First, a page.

Push Braces - Injuries - Knee Injury

Knee Ligament Injury

The knee ligaments, along with muscles and tendons, allow the knee to bend and straighten, while also providing stability when needed.

Each side of the knee has a collateral ligament, ensuring the lower leg cannot move sideways at the knee. The cruciate ligaments in the middle of the joint ensure the lower leg cannot slide forward or backward or rotate excessively in relation to the upper leg.

When a knee collateral ligament is injured, swelling arises at the site of injury due to small blood vessels being torn, causing a bruise (haematoma) to be visible under the skin.
The first few days after injury, it can be difficult to determine the extent of ligament damage because the swelling and pain decreases the ability to precisely examine the knee.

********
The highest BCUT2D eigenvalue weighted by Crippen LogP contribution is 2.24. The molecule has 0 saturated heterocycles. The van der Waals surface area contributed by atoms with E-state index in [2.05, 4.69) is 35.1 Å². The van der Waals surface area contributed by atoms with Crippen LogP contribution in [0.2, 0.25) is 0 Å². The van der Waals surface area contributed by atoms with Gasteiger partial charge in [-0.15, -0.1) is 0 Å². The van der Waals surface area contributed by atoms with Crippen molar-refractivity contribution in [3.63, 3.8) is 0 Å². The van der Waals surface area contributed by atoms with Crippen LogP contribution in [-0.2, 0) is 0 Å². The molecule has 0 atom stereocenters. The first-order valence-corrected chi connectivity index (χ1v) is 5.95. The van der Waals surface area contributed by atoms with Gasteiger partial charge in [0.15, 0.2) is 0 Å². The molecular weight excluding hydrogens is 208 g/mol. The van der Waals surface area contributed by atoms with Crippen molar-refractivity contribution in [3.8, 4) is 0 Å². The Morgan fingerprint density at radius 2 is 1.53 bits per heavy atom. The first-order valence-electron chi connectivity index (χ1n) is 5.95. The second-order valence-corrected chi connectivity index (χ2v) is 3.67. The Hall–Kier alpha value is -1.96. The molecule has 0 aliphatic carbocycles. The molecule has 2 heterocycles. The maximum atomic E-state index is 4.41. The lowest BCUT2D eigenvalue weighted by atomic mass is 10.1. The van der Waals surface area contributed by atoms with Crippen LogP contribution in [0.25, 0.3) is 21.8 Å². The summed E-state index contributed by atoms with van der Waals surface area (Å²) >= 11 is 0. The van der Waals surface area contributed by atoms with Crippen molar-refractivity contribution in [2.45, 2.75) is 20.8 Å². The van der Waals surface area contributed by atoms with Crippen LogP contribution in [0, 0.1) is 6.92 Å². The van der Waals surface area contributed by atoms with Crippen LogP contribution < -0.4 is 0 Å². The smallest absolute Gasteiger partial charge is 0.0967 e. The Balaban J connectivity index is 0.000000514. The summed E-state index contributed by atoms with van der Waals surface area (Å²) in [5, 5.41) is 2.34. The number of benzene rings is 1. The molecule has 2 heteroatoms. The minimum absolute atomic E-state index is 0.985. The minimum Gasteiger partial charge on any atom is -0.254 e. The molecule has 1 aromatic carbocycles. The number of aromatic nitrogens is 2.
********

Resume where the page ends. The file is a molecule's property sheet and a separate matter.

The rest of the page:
The injured knee feels stiff and painful. Depending on the injury severity, healing generally occurs within 8-12 weeks. Chronic instability may occur with inappropriate treatment.
Knee Ligament Injury
Image 1: Medial knee ligament injury

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